(February 1974, pp 62-65)
Guru Blisses Out on Synthetic Grass
Bliss and Bones
in the Astrodome
with Artie Traum
This premie with washed-out eyes is offering a handful of rose petals to me. He's insisting I touch them, even though I'm hauling 60 pounds of equipment on my back. He's giggling constantly and pushing them under my nose. "Do you know who touched these? The Lord of the Universe." He giggles some more and wanders off slowly.
There were about three thousand people at the airport at this point. The Guru had swept through, given a quick speech and left in a flower-bedecked Rolls Royce. It was all over so fast that I was reduced to taking a photograph of his empty throne being carted off the stage surrounded by premies reaching out to kiss it.
Behind me, a thousand or so other premies - True Believers who do service for the Guru - are sitting on the airport tar mark. They are ordered to meditate until their buses arrive, and they do so obediently, covering their heads with shirts and jackets. The other press people are as bewildered as I am. We look at each other sagely .. . "What's going on?" No one has a coherent impression of what's happening, but it all seems really weird.
As I enter the Astrodome, a friend rushes up to greet me and leads me onto the football field. He points to the spot where a maintenance man had fallen 212 feet, from the roof, and landed three or four feet short of the 50yard-line. It took twelve hours to dig his bones out of the Astro-turf.
At one end of the dome a multi-tiered stage is being constructed for the three-day appearance of the 15-year-old Perfect Master. The premies are working like crazy to construct a real counterculture event: sound system by Hanley, full-scale video projection, a Panavision film and a reflecting pond and fountain, as well as thrones for the Royal Family. The stage reaches the 22-yard-line, and the rest of the football field is being covered with red carpet.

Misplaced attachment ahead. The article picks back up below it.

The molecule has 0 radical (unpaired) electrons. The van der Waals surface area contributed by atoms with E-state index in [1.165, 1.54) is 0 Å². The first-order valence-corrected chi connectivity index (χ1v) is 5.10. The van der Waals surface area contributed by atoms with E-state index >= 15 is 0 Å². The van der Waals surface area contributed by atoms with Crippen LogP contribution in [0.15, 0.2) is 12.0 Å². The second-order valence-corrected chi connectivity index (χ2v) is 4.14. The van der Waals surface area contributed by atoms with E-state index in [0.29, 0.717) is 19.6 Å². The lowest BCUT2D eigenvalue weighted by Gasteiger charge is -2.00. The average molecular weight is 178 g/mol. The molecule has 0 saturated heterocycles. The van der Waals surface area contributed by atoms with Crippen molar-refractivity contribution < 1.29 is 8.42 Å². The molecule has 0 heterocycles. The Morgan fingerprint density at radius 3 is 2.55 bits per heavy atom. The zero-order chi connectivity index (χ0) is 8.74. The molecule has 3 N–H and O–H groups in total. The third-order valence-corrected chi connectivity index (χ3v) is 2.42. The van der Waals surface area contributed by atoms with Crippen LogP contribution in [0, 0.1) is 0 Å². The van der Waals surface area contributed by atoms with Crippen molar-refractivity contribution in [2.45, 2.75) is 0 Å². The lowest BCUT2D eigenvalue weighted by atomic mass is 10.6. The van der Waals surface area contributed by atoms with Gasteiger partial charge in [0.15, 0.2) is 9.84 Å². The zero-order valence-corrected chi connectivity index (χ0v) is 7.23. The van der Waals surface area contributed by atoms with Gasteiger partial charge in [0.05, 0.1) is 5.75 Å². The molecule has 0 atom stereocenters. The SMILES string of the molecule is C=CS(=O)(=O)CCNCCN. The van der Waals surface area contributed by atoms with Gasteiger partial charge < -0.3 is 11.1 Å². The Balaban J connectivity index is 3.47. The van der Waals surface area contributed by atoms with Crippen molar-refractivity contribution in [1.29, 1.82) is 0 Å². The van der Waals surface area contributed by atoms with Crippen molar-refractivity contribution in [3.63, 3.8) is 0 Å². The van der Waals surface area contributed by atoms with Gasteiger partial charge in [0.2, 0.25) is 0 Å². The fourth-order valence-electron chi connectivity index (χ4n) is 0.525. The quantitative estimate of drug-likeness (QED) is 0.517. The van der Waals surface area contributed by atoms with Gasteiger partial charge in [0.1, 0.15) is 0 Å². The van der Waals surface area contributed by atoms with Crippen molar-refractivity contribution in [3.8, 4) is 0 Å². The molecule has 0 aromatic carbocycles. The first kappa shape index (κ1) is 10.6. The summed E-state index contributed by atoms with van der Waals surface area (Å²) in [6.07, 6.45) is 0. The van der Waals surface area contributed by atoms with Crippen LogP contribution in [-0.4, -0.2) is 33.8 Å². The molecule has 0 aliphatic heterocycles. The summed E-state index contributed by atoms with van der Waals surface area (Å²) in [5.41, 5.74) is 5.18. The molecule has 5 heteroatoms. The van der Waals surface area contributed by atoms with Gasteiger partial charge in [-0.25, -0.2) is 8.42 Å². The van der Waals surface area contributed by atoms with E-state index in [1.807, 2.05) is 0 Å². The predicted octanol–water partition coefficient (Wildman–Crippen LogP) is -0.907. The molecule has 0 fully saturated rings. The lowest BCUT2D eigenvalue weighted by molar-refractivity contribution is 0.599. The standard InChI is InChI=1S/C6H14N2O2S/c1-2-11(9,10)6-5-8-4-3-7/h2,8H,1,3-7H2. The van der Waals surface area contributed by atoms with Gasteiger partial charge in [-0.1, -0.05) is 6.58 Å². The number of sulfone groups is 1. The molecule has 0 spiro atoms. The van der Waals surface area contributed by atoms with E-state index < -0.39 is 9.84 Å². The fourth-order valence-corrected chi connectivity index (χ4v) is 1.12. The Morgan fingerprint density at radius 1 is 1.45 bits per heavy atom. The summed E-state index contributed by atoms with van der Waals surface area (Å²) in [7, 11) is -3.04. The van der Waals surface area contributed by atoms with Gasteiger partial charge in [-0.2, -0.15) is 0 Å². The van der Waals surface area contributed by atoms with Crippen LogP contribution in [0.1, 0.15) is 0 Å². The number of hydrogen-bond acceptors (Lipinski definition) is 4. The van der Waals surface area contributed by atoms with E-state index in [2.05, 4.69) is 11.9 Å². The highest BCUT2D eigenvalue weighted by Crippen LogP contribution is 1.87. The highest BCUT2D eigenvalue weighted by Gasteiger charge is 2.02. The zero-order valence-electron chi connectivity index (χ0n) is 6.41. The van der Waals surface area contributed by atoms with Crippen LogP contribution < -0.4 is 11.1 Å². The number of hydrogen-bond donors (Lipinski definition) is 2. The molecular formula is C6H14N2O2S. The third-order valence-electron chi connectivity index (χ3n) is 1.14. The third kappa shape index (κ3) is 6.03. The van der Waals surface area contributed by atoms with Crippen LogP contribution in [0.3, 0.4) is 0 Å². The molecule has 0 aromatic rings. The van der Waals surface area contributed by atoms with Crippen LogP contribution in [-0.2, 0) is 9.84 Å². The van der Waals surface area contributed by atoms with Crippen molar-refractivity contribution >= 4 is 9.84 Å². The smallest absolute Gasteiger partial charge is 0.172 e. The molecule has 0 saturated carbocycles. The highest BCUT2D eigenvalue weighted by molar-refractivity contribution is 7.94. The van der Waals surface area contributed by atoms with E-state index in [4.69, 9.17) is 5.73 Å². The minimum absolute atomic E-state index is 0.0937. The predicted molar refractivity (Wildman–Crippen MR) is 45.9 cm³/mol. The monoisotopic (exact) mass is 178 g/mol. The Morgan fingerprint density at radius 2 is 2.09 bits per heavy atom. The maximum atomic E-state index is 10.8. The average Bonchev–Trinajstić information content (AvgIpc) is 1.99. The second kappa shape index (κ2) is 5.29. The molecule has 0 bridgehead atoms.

At the other end of the Dome a uniformed Astro-ette is leading a regularly scheduled tour of tourists, telling them the arena's size and history. She mentions briefly that the current spectacle is Millenium '73. I ask her what that is, and she says, "I hear some boy is going to bring peace to the world …"
The Astrodome was conceived as the Eighth Wonder of the World and is only part of a complex called the Astro-Domaine. This concrete city consists of the Astro-Hotel, the Astro-Parking Lot and the Astro-Hall (in which a teachers' convention was taking place), and it covers about 100 acres. The entire area was dominated, at the time, by Astro-Consciousness.
Inside the Dome one hears 70 decibels of air-conditioning noise at all times; something like the sound of a 747 warming up. When the main gate is opened, the air pressure causes the enormous roof to lower about 8 inches. And behind the scoreboard, the Grand Duke of the Dome, a local judge who owns the place, has built himself an apartment.